Decorative Aluminum in the Federal Triangle

The Federal Triangle is located between Pennsylvania Avenue, Constitution Avenue and 15th Street, NW and is part of the Pennsylvania Avenue National Historic Site. It includes a group of important and prominent Federal office buildings.

Designed by the Philadelphia architects Zantzinger, Borie and Medary, and constructed between 1931 and 1935, the Classical Revival style building is distinguished by Art Deco architectural elements and its innovative use of aluminum. The building feature 20-foot-high aluminum doors that slide into recessed pockets. Aluminum was also used for interior stair railings, grilles, and door trims, Art Deco torchères, elevator doors, and more than 10,000 light fixtures.

Decades of use, uninterrupted exposure, and a succession of previous accidents and interventions led to loss, pervasive corrosion and the removal of their striking decorative paint scheme. An ambitious conservation plan was implemented which began with removing the doors, a feat which had not been undertaken since their installation, to an offsite studio.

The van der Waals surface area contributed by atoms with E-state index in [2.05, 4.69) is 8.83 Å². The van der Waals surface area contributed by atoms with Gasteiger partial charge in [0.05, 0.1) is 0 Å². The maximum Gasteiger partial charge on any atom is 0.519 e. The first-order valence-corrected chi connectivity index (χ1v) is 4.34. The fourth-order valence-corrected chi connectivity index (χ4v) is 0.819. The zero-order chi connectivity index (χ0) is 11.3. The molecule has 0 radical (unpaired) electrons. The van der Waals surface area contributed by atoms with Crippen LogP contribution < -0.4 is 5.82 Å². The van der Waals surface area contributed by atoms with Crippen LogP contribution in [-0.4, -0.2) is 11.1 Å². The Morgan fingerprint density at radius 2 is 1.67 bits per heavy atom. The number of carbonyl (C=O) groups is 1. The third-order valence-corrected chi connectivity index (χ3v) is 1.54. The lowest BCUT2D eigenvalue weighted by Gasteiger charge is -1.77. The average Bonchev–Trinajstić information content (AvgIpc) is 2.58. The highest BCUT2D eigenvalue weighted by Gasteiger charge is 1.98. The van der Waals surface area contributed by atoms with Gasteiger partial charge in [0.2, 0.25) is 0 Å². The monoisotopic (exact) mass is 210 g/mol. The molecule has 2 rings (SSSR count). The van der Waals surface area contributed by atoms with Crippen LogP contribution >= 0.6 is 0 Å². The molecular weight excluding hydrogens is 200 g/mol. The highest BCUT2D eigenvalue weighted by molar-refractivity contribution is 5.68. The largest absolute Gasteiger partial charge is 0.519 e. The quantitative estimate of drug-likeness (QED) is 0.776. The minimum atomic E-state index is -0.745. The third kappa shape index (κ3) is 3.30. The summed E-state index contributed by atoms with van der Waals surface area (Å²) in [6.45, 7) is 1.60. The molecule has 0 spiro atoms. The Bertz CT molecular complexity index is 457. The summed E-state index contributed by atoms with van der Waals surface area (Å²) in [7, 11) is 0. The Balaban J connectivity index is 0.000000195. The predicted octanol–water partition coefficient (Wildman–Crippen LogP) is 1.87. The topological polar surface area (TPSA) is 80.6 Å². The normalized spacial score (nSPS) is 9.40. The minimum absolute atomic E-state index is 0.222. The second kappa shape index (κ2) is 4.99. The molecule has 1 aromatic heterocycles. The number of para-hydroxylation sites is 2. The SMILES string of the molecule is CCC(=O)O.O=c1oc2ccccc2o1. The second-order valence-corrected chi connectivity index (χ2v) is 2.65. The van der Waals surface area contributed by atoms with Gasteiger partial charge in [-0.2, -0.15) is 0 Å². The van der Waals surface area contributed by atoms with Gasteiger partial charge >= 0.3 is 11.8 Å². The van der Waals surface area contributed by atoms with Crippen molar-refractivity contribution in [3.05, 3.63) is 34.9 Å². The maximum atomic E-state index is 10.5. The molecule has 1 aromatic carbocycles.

Intervention focused on mediating aluminum corrosion, correcting mechanical issues, and re-creating the decorative scheme with an enduring finish that could be field-maintained in the future. Treatments were directed towards ensuring that the doors could fulfill their disparate roles as elements of security and works of art harmoniously. Each was then reinstalled and operated as their designer had intended when they were first created more than 70 years ago.